This entire story really changed my understanding of gender roles in society as a whole. As a kid, gender roles really stifled me and shaped me into someone who I was not destined to be. Thankfully times are changing, so I can be emotional, caring, and I am “allowed” to feel, with only some judgement. If I am being honest here, I was ignorant. I thought gender roles were terrible now, yet I had no clue how horrible they were back in the day.

Gender roles in society pushed my grandfather, and probably thousands of other men and women to their deaths, yet society made sure to hide that. Society made sure to have it seem as though they died for other over-arching reasons. Yet, norms and roles are probably the biggest culprit of them all. This project was a huge eye-opener for me, in helping me see just how destructive the rules embedded in society can be. I am so thankful that I dove into my grandfather’s story to see how serious these issues truly are.

I would also love to talk about family. Family is supposed to be there for you through thick and thin, through the good times, and all of the bad times. Yet, Edward was not cared for in the bad times. In fact, he was left completely alone, and was basically fending for himself. His war experience turned into a war in his own mind that never ended. At first glance, this makes me angry at my grandmother. She could have saved him, rather than not speaking about anything.

He could still be alive for god’s sake…, but I continually defend her. “Why though?”one might ask, and the answer is simple. It is because that is how the family worked back then. Families operated in that way. If there was an issue in the family, men were to deal with it. Men did not cry or feel sad about things. They felt strong, sexual, angry, masculine, and that was it.

So, my grandmother did not know what to do. She was stuck and confused. She was probably wondering why he couldn’t just move past his issues, and just let him do it himself because he “should’ve been able to”. Yet, this is not what I consider to be a family in today’s age. I do not care about someone’s race, gender, sexuality, etc., if a family member needed help I will be there for the entire duration of the problem. If someone is incapable of that these days, maybe they should not be in a family altogether, after all.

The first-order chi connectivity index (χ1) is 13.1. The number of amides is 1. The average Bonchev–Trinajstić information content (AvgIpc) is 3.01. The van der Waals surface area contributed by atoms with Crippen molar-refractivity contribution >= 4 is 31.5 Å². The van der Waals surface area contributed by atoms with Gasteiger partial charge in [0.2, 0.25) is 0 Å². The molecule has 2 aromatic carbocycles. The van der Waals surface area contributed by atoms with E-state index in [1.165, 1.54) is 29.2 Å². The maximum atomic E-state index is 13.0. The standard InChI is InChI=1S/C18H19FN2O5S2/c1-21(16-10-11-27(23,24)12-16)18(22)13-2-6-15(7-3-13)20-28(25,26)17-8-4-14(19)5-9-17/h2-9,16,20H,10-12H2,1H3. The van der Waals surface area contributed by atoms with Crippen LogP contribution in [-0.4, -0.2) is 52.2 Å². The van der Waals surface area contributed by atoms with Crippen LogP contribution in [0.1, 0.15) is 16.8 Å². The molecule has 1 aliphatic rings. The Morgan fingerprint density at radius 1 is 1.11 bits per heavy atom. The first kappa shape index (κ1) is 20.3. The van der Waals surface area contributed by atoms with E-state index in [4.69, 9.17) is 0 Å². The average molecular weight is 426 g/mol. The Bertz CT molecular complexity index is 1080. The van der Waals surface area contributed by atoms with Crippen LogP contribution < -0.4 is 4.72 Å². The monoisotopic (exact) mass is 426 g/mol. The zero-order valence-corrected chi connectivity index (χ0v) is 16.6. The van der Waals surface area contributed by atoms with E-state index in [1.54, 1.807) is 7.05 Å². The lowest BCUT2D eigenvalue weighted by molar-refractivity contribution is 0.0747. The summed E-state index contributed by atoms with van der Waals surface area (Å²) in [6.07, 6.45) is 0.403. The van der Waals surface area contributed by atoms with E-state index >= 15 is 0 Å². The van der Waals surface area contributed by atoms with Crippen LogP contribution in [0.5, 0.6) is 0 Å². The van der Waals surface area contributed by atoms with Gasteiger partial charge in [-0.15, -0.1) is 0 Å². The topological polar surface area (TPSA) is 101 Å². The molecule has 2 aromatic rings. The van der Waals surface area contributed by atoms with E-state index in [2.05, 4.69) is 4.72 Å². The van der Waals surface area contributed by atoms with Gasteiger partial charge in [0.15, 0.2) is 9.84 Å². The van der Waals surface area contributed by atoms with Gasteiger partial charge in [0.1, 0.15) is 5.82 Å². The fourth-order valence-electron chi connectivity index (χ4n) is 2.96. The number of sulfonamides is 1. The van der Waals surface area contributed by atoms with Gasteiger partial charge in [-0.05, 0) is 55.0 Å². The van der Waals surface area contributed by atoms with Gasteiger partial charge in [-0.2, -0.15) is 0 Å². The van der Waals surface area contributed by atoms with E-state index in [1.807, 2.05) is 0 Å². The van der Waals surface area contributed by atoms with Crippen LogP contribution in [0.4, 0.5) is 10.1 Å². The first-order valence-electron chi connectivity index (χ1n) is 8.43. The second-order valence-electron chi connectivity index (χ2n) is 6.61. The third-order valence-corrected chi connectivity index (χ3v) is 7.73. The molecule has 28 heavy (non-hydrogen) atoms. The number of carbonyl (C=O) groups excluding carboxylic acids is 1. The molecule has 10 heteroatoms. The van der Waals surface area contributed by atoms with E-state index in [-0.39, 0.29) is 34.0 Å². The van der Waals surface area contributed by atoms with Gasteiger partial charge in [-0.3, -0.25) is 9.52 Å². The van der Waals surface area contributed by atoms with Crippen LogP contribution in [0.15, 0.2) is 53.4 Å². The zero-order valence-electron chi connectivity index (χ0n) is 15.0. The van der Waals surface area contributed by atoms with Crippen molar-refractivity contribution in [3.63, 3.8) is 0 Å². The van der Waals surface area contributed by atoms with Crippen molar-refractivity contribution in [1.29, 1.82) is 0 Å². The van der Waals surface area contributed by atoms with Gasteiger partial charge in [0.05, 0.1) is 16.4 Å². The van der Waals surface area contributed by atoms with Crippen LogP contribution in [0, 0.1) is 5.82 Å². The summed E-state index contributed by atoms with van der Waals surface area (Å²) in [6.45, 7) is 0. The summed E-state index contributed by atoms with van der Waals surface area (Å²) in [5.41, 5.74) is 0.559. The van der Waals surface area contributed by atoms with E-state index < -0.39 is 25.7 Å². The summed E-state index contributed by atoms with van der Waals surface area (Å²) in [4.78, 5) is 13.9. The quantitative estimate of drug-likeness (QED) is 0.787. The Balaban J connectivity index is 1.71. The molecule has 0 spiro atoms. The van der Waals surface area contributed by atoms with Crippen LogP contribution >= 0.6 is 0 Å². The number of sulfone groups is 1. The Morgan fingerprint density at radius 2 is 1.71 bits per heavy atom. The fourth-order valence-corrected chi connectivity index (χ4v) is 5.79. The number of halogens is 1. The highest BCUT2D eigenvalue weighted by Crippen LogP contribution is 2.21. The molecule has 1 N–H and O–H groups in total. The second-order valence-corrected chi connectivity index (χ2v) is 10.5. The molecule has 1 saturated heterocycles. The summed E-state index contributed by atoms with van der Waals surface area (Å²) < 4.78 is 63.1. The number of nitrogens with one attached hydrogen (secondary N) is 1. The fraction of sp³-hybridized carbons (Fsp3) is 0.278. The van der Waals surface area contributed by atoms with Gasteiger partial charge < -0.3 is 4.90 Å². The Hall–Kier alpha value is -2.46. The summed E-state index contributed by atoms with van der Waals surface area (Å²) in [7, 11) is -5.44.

I think that as a society we can look at examples like this to see what a family truly is. All over social media, people post pictures with their families and say things like “family first” or “family over everything”, but is this true? Do people really place that much importance on their loved ones? I think that family is extremely important, but the condition of the family is even more crucial to me. Everyone in the family should have each other’s backs if any of them needs help.

Family members should be accepting, comforting, and respectful to each other. I believe that society has broken down countless families all around the world, and family is something that a person should always be able to fall back on. So, I think people should really look towards their family relationships, and see if things are really good for everyone in it, after all. Lastly, in reflecting upon my assignment and research, I am excited to delve into the topic of how questioning societal norms in everyday life can impact my personal or professional life.

Do not get me wrong, going with the flow of things in life can be freeing, and is something that I think everyone can do every once in a while. Yet, most people go with the flow of things way too often. Humans do not like change, and this further ties into people not wanting to see another person’s point of view. Thus, every day, I witness people saying offensive things to others, about others behind their backs, or simply just watching ills in society without speaking a word, as they “don’t want to get involved” or “it’s not my place”. Yet, actions like this continuously damage people more and more.

When people are going about their daily lives, they need to look at themselves and others with a critical eye, noticing how things could change for the better. I believe that everyone should be appreciative of the life they have, yet we need to look at how we can all make this earth a better place for everybody from a societal aspect.